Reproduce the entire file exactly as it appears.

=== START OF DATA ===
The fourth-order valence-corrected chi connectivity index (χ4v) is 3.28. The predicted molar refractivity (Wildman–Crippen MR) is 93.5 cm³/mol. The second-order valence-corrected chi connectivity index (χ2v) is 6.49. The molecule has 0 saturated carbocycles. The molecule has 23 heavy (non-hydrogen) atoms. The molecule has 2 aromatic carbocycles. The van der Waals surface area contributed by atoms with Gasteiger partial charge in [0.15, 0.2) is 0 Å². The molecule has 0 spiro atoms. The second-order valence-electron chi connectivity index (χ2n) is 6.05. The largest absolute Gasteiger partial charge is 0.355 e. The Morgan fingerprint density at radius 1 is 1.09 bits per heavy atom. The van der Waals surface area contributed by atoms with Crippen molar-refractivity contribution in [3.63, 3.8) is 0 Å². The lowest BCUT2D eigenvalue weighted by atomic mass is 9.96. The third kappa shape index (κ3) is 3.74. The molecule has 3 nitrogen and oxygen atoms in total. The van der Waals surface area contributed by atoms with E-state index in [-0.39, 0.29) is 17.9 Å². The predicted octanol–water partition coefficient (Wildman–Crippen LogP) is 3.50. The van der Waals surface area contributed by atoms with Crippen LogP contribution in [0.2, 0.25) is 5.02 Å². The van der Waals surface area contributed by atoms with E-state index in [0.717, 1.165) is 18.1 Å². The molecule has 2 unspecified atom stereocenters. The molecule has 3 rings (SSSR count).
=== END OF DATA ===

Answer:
The fourth-order valence-corrected chi connectivity index (χ4v) is 3.28. The predicted molar refractivity (Wildman–Crippen MR) is 93.5 cm³/mol. The second-order valence-corrected chi connectivity index (χ2v) is 6.49. The molecule has 0 saturated carbocycles. The molecule has 23 heavy (non-hydrogen) atoms. The molecule has 2 aromatic carbocycles. The van der Waals surface area contributed by atoms with Gasteiger partial charge in [0.15, 0.2) is 0 Å². The molecule has 0 spiro atoms. The second-order valence-electron chi connectivity index (χ2n) is 6.05. The largest absolute Gasteiger partial charge is 0.355 e. The Morgan fingerprint density at radius 1 is 1.09 bits per heavy atom. The van der Waals surface area contributed by atoms with Crippen molar-refractivity contribution in [3.63, 3.8) is 0 Å². The lowest BCUT2D eigenvalue weighted by atomic mass is 9.96. The third kappa shape index (κ3) is 3.74. The molecule has 3 nitrogen and oxygen atoms in total. The van der Waals surface area contributed by atoms with E-state index in [-0.39, 0.29) is 17.9 Å². The predicted octanol–water partition coefficient (Wildman–Crippen LogP) is 3.50. The van der Waals surface area contributed by atoms with Crippen LogP contribution in [0.2, 0.25) is 5.02 Å². The van der Waals surface area contributed by atoms with E-state index in [0.717, 1.165) is 18.1 Å². The molecule has 2 unspecified atom stereocenters. The molecule has 3 rings (SSSR count).